Construction begins at Sigma Alpha Epsilon

Jessica Lumpp

Fraternity rebuilding after October fire

“SAE: hottest fraternity on campus, literally,” is now a popular phrase ever since their house caught on fire that is.

The fire, which severely damaged the Sigma Alpha Epsilon house on University Drive, has left it uninhabited since Oct. 28. Now the huge, wooden Greek letters, “alpha” and “epsilon,” dangle askew off the front of the house, and the “sigma” lies in a nearby bush.

But that’s about to change because construction on the house recently began.

Lt. Craig Peeps of the Kent Fire Department said that in general, candles cause the most fires. “You light them and forget to blow them out,” he said. Here are more fire safety tips from Peeps:

• Don’t use extension cords.

• Don’t plug power strips into power strips.

• Make sure the area around space heaters is clear.

• Get the new space heaters that turn off if they are tipped over.

• If you have a fire place, clean it.

• Be extremely careful with candles.

President Paul Bryan said everything from the walls to the carpet has to be replaced, and the entire house will have to be gutted.

Everything will be rebuilt as it was, but the basement, which is where the fire started, will have a new layout.

The house, which is owned by a housing corporation, will cost about $160,000 to repair. The full amount of the repairs will be covered by insurance, Bryan said.

According to the fire report, the property suffered $60,000 in damage and $10,000 in contents.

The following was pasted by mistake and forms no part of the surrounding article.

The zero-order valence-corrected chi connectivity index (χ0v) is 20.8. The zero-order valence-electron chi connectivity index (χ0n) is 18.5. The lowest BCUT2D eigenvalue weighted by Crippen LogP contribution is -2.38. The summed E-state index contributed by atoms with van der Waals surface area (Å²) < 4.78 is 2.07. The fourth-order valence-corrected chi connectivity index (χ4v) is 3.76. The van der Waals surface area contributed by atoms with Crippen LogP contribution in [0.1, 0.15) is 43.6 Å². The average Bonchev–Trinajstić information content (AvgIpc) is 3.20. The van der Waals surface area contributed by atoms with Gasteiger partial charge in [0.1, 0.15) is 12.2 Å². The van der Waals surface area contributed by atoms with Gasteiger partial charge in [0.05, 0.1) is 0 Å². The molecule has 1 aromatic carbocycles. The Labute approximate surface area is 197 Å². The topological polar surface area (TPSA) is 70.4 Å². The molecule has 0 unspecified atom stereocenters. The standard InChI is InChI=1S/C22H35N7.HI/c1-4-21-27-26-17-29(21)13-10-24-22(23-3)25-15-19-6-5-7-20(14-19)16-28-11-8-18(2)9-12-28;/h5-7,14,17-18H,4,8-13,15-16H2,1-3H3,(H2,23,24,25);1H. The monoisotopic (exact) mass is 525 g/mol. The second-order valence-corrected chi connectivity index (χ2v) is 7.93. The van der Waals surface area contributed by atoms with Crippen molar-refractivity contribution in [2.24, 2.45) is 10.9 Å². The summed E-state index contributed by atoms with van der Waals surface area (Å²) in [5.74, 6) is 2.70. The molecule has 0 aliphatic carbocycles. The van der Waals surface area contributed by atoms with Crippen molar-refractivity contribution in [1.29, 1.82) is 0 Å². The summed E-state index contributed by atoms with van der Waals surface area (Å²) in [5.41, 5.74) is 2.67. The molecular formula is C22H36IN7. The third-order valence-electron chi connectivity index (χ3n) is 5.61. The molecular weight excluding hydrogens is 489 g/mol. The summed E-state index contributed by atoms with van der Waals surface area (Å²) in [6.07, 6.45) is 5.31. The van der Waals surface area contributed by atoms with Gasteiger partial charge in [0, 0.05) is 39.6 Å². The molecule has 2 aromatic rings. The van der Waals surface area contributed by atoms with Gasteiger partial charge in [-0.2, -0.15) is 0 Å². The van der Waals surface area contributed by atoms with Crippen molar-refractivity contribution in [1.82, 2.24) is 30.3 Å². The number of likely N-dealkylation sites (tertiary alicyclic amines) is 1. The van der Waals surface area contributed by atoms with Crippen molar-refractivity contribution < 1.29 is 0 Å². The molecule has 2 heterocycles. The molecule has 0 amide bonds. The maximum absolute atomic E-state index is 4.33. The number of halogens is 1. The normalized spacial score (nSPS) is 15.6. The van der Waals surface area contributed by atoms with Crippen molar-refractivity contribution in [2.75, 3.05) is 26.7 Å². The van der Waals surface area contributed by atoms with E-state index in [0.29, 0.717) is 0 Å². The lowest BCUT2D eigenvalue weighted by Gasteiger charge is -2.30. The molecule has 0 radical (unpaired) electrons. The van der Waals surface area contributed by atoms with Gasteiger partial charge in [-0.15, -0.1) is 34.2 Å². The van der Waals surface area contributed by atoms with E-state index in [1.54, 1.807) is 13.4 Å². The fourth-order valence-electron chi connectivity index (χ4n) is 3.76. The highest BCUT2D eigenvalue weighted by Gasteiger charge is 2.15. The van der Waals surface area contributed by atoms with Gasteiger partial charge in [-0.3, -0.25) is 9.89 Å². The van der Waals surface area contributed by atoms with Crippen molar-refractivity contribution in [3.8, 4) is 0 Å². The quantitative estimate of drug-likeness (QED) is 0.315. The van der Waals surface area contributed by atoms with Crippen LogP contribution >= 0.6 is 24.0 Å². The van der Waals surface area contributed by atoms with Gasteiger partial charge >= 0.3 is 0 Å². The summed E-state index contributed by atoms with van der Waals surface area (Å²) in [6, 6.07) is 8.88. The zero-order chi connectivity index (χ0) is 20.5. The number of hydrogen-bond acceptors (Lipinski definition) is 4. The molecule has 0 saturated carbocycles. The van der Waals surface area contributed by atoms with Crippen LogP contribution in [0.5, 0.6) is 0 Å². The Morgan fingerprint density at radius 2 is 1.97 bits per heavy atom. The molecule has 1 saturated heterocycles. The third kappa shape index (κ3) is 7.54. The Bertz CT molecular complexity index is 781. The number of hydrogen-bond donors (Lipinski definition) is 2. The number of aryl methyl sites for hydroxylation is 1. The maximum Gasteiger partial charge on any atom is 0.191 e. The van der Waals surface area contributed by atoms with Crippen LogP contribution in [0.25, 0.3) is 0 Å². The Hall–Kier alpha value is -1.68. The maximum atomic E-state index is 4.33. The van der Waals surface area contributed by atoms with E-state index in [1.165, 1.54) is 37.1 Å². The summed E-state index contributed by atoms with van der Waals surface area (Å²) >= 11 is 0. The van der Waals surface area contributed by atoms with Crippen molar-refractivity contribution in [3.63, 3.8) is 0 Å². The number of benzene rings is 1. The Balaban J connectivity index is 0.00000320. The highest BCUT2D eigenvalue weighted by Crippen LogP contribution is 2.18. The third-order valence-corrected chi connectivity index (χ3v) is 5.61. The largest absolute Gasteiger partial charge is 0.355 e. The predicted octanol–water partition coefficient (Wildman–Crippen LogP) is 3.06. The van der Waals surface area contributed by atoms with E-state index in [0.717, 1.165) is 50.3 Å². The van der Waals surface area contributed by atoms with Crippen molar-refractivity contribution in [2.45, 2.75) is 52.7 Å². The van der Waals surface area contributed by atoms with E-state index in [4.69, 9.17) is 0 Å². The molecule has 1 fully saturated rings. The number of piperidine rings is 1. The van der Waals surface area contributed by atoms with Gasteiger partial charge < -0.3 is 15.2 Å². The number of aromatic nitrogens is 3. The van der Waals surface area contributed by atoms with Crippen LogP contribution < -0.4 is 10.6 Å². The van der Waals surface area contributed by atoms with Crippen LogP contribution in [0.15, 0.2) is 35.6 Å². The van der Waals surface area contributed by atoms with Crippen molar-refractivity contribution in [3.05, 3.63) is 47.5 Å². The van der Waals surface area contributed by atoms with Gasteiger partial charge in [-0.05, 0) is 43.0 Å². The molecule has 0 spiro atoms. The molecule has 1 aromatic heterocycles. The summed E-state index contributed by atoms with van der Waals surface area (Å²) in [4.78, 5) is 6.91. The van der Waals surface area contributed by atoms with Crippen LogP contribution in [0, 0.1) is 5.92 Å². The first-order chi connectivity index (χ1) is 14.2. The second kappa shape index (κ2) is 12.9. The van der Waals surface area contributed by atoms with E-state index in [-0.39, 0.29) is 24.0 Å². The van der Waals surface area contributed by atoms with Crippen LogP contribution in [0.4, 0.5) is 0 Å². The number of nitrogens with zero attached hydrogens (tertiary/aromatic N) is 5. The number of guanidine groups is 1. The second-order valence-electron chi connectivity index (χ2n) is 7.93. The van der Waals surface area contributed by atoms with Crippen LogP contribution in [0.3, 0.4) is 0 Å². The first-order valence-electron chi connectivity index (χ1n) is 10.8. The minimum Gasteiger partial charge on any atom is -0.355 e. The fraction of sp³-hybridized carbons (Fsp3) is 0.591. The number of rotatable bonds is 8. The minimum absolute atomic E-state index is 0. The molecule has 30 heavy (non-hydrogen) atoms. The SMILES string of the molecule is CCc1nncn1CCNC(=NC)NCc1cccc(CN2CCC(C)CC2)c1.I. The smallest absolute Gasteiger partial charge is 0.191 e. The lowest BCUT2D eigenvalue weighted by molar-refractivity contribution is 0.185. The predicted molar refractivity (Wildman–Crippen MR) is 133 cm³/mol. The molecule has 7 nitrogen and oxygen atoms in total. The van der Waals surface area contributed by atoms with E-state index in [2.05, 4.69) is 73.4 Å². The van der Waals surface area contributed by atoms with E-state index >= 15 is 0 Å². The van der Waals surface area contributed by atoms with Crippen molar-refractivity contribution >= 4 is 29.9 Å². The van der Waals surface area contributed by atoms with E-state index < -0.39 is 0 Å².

The six members who lived in the house lost almost all of their personal belongings in the fire and had to find new housing.

Four of the misplaced members have been staying with friends, but two members, Jamie Farrell and Chris Frampton, moved into Manchester Hall for the remainder of the semester.

“Frat life is not conducive with dorm life,” Frampton said.

They said it was a “weird transformation” moving into the dorms because they are not used to security and resident assistants.

Moreover, not every aspect of dorm living has been negative.

“We met a lot of interesting people,” Frampton said.

Farrell agreed it wasn’t the worst situation they could be in.

“Frat stars turned dorm stars,” he said.

Not only has housing been an issue for the members, but the lack of a house has put a damper on several usual Greek activities.

“That was our grand central station,” Bryan said.

Chapter meetings that are usually held at the house are now in the Student Center, and they didn’t have a spring recruitment.

Although the new members from fall recruitment are done pledging, they have not yet been initiated.

“We are waiting for our house to be done to have the ceremony,” Farrell said.

Members are anxiously awaiting the completion of the house, which will take about six to eight weeks, Bryan said.

“That has been my house for four years,” he said. “I’ve walked up and down University a million times.”

Lt. Craig Peeps of the Kent Fire Department said a fire prevention program for Greeks was attempted but is currently at a halt.

“We need to get back together to try to figure it out,” he said.

Contact Greek life reporter Jessica Lumpp at [email protected].